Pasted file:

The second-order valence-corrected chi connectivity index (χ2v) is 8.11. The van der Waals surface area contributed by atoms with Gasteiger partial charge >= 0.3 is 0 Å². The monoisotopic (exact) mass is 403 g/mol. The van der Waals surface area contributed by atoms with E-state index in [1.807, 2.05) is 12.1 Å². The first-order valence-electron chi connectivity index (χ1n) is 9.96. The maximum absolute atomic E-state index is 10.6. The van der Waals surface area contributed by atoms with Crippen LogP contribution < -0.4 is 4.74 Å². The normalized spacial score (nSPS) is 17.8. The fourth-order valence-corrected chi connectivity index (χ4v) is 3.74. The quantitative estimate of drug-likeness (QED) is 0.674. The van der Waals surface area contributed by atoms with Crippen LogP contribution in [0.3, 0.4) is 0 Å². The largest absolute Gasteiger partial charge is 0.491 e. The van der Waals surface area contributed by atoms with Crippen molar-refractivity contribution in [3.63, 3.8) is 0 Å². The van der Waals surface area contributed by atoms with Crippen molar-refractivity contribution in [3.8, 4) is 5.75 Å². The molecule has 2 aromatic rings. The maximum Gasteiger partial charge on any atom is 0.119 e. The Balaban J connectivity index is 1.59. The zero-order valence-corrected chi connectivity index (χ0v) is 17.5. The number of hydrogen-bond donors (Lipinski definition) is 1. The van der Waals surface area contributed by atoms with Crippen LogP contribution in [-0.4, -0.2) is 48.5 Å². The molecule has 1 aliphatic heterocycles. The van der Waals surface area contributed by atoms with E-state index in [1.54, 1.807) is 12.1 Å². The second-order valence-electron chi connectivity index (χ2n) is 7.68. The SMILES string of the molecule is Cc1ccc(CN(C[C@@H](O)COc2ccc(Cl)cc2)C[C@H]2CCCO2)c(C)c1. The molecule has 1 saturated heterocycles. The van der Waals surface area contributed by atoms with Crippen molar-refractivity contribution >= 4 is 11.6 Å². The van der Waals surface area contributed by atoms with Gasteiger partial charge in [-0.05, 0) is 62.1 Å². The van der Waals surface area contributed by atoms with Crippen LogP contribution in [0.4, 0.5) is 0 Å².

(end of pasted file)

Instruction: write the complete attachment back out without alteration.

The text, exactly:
The second-order valence-corrected chi connectivity index (χ2v) is 8.11. The van der Waals surface area contributed by atoms with Gasteiger partial charge >= 0.3 is 0 Å². The monoisotopic (exact) mass is 403 g/mol. The van der Waals surface area contributed by atoms with E-state index in [1.807, 2.05) is 12.1 Å². The first-order valence-electron chi connectivity index (χ1n) is 9.96. The maximum absolute atomic E-state index is 10.6. The van der Waals surface area contributed by atoms with Crippen LogP contribution < -0.4 is 4.74 Å². The normalized spacial score (nSPS) is 17.8. The fourth-order valence-corrected chi connectivity index (χ4v) is 3.74. The quantitative estimate of drug-likeness (QED) is 0.674. The van der Waals surface area contributed by atoms with Crippen LogP contribution in [0.3, 0.4) is 0 Å². The largest absolute Gasteiger partial charge is 0.491 e. The van der Waals surface area contributed by atoms with Crippen molar-refractivity contribution in [3.63, 3.8) is 0 Å². The van der Waals surface area contributed by atoms with Crippen molar-refractivity contribution in [3.8, 4) is 5.75 Å². The molecule has 2 aromatic rings. The maximum Gasteiger partial charge on any atom is 0.119 e. The Balaban J connectivity index is 1.59. The zero-order valence-corrected chi connectivity index (χ0v) is 17.5. The number of hydrogen-bond donors (Lipinski definition) is 1. The van der Waals surface area contributed by atoms with Crippen LogP contribution in [-0.4, -0.2) is 48.5 Å². The molecule has 1 aliphatic heterocycles. The van der Waals surface area contributed by atoms with E-state index in [1.54, 1.807) is 12.1 Å². The second-order valence-electron chi connectivity index (χ2n) is 7.68. The SMILES string of the molecule is Cc1ccc(CN(C[C@@H](O)COc2ccc(Cl)cc2)C[C@H]2CCCO2)c(C)c1. The molecule has 1 saturated heterocycles. The van der Waals surface area contributed by atoms with Crippen molar-refractivity contribution >= 4 is 11.6 Å². The van der Waals surface area contributed by atoms with Gasteiger partial charge in [-0.05, 0) is 62.1 Å². The van der Waals surface area contributed by atoms with Crippen LogP contribution in [0.4, 0.5) is 0 Å².